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Williston Basin Interstate Pipeline Company; Amended Notice of Intent To Prepare an Environmental Impact Statement for the Proposed Grasslands Project and Request for Comments on Environmental Issues

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Start Preamble October 8, 2002.

As previously noticed on February 5, 2002, and amended herein, the staff of the Federal Energy Regulatory Commission (FERC or Commission) will prepare an environmental impact statement (EIS) that will discuss the environmental impacts of the Grasslands Project, as amended, involving construction, operation, and abandonment of facilities by Williston Basin Interstate Pipeline Company (WBI).[1] WBI proposes to construct new pipeline and appurtenant facilities in Wyoming, Montana, and North Dakota to transport 80,000 (rather than the originally proposed 120,000) thousand cubic feet per day (Mcf/d) of natural gas from the Powder River Basin to its storage facilities in Montana and to the Northern Border Pipeline Company's system in North Dakota. This EIS will be used by the Commission in its decision-making process to determine whether the project is in the public convenience and necessity.

The FERC will be the lead Federal agency for the preparation of the EIS. The Miles City Field Office of the U.S. Department of the Interior's Bureau of Land Management (BLM), the Medora Ranger District of the U.S. Department of Agriculture's Forest Service (FS), and the Montana Department of Environmental Quality (MTDEQ) will be cooperating with us in the preparation of the EIS. Meetings with the MTDEQ, BLM, and FS were held January 14, 15, and 16, 2002, respectively, to discuss procedural and potential environmental issues for this project.[2] Other Federal, state, and tribal agencies with jurisdiction and/or special expertise with respect to environmental issues may also request cooperating agency status.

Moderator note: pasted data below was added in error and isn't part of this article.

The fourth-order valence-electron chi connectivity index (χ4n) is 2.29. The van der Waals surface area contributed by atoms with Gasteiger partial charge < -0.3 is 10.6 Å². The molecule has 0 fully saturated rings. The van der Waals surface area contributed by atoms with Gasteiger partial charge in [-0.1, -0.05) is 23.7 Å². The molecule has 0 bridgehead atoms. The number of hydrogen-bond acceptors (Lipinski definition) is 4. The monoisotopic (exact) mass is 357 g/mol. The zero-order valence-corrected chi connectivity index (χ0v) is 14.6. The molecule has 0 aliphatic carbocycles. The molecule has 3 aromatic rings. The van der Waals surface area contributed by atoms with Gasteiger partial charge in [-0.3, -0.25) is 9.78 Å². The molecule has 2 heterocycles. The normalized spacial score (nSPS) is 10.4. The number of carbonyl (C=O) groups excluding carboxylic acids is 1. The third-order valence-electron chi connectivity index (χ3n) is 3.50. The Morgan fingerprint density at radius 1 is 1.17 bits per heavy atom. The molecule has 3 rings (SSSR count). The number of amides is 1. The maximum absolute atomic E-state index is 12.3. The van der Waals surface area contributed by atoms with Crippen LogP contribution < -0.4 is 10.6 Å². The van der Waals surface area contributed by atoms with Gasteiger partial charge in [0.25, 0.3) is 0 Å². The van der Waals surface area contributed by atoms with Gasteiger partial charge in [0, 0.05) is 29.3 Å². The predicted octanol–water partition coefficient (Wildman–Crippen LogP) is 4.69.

If you are a landowner receiving this notice, you may be contacted by a pipeline company representative about the acquisition of an easement to construct, operate, and maintain the proposed facilities. The pipeline company would seek to negotiate a mutually acceptable agreement. However, if the project is approved by the Commission, that approval conveys with it the right of eminent domain. Therefore, if easement negotiations fail to produce an agreement, the pipeline company could initiate condemnation proceedings in accordance with state law.

A fact sheet prepared by the FERC entitled “An Interstate Natural Gas Facility On My Land? What Do I Need To Know?” was attached to the project notice WBI provided to landowners. This fact sheet addresses a number of typically asked questions, including the use of eminent domain and how to participate in the Commission's proceedings. It is available for viewing on the FERC Internet Web site (

This notice is being sent to landowners of property crossed by and adjacent to both WBI's originally proposed route and their currently proposed route, as filed in WBI's September 27, 2002 Amendment filing (the EIS will evaluate both routes); tenants and lessees on affected public land; Federal, state, and local agencies; elected officials; Indian tribes that might attach religious and cultural significance to historic properties in the Start Printed Page 63644area of potential effects; environmental and public interest groups; and local libraries and newspapers. State and local government representatives are encouraged to notify their constituents of this proposed action and encourage them to comment on their areas of concern.